Sale of Andalusian Horses - Spanish PRE Horse Exports - since 2001

Some Advice for the New PRE Horse Owner

Here are some important tips for general use for new PRE horse owners. This advice is not specifically meant for any horse or client. And yes, the contents might make you smile :

  • Spanish Pure Bred  horses mature late, towards their sixth year – so if you have purchased a young horse (three or four years old), remember it should not be worked hard or this could seriously affect the joints ( fetlocks – hocks ). PRE Horses have very active minds, a natural talent for collection and are willing to please their riders, so they might offer you more intensive and advanced movements than you are asking for, and thus harass their health.
  • Generally speaking, horses in Spain are not worked hard, so make sure the horse’s work scheme is increased gradually after arrival .
  • If your horse has feet with  high heels, do not lower them. Andalusian horses have a different shape of foot than warmbloods or thoroughbreds. Not respecting the natural shape could affect the horse’s movement in a negative way.  If the feet are narrow then ask your farrier to put wider shoes on – inviting the foot to broaden.
  • PRE horses are more laminitis prone than warmbloods. So don’t overfeed on protein without the horse getting sufficient work. This does not mean that you have to keep them on a diet. In Spain we like the horses to be round and fairly fat – lean Andalusians look a bit strange to us. Spanish horses are used to eating a considerable amount of cereals. Not feeding enough hard feed might result in severe behavioural problems at work and in the stable.
  • Some horses tend to get stressed due to the journey, and will be a bit wild on arrival. Don’t worry – it is unlikely you have purchased a tiger. Just make the horse comfortable and make much of him, show him the new environment and he should settle in a few days. Do not ride the horse until it has settled in the  new surroundings . Give him time to get used to  the a change of  nutrition ( gradually introduced of course ),  language, climate, and stable routine . . A bit of lungeing before you ride him first time is also a good idea.
  • If you are picking up a horse  after a flight , make sure you are using professional means of transport and experienced  handlers. Horses can be very upset after a flight.  If  the final destination is a long journey away , then make sure  the horse  has no travel fever and no signs of colic before you continue on your trip.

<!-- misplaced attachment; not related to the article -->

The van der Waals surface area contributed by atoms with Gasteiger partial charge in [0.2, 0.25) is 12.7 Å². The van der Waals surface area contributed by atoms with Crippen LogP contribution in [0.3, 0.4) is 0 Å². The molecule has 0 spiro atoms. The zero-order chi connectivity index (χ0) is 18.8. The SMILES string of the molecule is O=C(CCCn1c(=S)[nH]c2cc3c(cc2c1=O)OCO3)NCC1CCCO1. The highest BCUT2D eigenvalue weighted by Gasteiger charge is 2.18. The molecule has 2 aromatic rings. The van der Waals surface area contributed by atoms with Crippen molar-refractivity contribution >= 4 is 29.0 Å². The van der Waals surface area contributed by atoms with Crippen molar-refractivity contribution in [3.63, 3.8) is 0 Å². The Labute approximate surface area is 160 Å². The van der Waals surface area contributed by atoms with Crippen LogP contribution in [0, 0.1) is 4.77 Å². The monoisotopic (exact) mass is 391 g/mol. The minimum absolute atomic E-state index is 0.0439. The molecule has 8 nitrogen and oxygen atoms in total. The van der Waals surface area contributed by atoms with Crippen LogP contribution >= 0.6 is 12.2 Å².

• Make sure that stable doors are high enough to prevent a stallion from jumping out!
  • Don’t turn the horse loose in a field right away. In Spain most stallions have not been turned out since they were youngsters, and they might panic in such a big strange environment. Only turn the horse loose when he has gotten used to his new handlers and responds to them. Make sure his legs are well protected with tendon and overreach boots.  Spanish horses do not enjoy being out for many hours in any type of weather. They love their comfortable and clean stables so adapt turn out to their latin background…
  • Grass intake should be introduced very slowly in order to avoid laminitis or digestive disorder.  Most Spanish horses have never or hardly ever  eaten grass before.
  • Enquire what the horse has been fed on in Spain . Our nutritionist in Spain will be pleased to advice you on how to change the horse over to locally available feedstuffs.
  • Spanish Pure Breed stallions  do jump, so make sure they can not jump out of the field. You will need to provide special stallion fencing.
  • Once the horse has settled, worm him even if he has been wormed in Spain. For flu vaccinations check with the former owners. Check with your veterinarian if any specific vaccinations are required in your country (West Nile Virus for example).
  • In Spain we cherish the long mane of the PRE horses. It is important to plait ( braid ) the mane for riding , otherwise the reins will rub and break them and it will also be hard for the rider to see the neck and head of the horse .  Do not brush the mane a lot – it will get thinner  if you do so – but untangle with your fingers and with the help of hair softener . Keeping the mane in long braids / plaits in the stable ,  fastened by tape or loose bands at the end , will make it grow longer  . Do not braid tightly if you do not intend to undo them after riding.  Yo can keep those plaits while riding , and only undo them every second or third day.
  • Do realize that the conformation and mind of a Pure Bred Spanish horse are  different compared to a warmblood. Try to educate yourself on different schooling techniques – for example  too much long and low work is not suitable for PRE horses. Miriam Frenk is  always available to give  advice, if you need some guidance with the training of your new purchase.




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